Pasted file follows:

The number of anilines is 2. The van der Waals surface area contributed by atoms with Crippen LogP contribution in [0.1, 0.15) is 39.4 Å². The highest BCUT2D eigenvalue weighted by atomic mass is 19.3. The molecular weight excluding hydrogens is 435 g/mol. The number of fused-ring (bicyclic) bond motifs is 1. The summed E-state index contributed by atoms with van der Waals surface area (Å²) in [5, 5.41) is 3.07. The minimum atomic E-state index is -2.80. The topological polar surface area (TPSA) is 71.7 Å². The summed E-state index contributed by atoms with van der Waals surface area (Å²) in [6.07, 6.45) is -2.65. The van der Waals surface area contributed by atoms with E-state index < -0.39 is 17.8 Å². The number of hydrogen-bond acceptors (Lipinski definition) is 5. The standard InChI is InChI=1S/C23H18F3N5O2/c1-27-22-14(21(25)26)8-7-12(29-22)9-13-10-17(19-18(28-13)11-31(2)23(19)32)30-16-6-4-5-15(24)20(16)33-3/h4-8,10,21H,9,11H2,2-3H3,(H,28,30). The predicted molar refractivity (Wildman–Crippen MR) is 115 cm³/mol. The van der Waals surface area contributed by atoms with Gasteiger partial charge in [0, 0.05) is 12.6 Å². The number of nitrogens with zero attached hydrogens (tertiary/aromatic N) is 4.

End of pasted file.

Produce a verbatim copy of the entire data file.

The number of anilines is 2. The van der Waals surface area contributed by atoms with Crippen LogP contribution in [0.1, 0.15) is 39.4 Å². The highest BCUT2D eigenvalue weighted by atomic mass is 19.3. The molecular weight excluding hydrogens is 435 g/mol. The number of fused-ring (bicyclic) bond motifs is 1. The summed E-state index contributed by atoms with van der Waals surface area (Å²) in [5, 5.41) is 3.07. The minimum atomic E-state index is -2.80. The topological polar surface area (TPSA) is 71.7 Å². The summed E-state index contributed by atoms with van der Waals surface area (Å²) in [6.07, 6.45) is -2.65. The van der Waals surface area contributed by atoms with E-state index < -0.39 is 17.8 Å². The number of hydrogen-bond acceptors (Lipinski definition) is 5. The standard InChI is InChI=1S/C23H18F3N5O2/c1-27-22-14(21(25)26)8-7-12(29-22)9-13-10-17(19-18(28-13)11-31(2)23(19)32)30-16-6-4-5-15(24)20(16)33-3/h4-8,10,21H,9,11H2,2-3H3,(H,28,30). The predicted molar refractivity (Wildman–Crippen MR) is 115 cm³/mol. The van der Waals surface area contributed by atoms with Gasteiger partial charge in [0, 0.05) is 12.6 Å². The number of nitrogens with zero attached hydrogens (tertiary/aromatic N) is 4.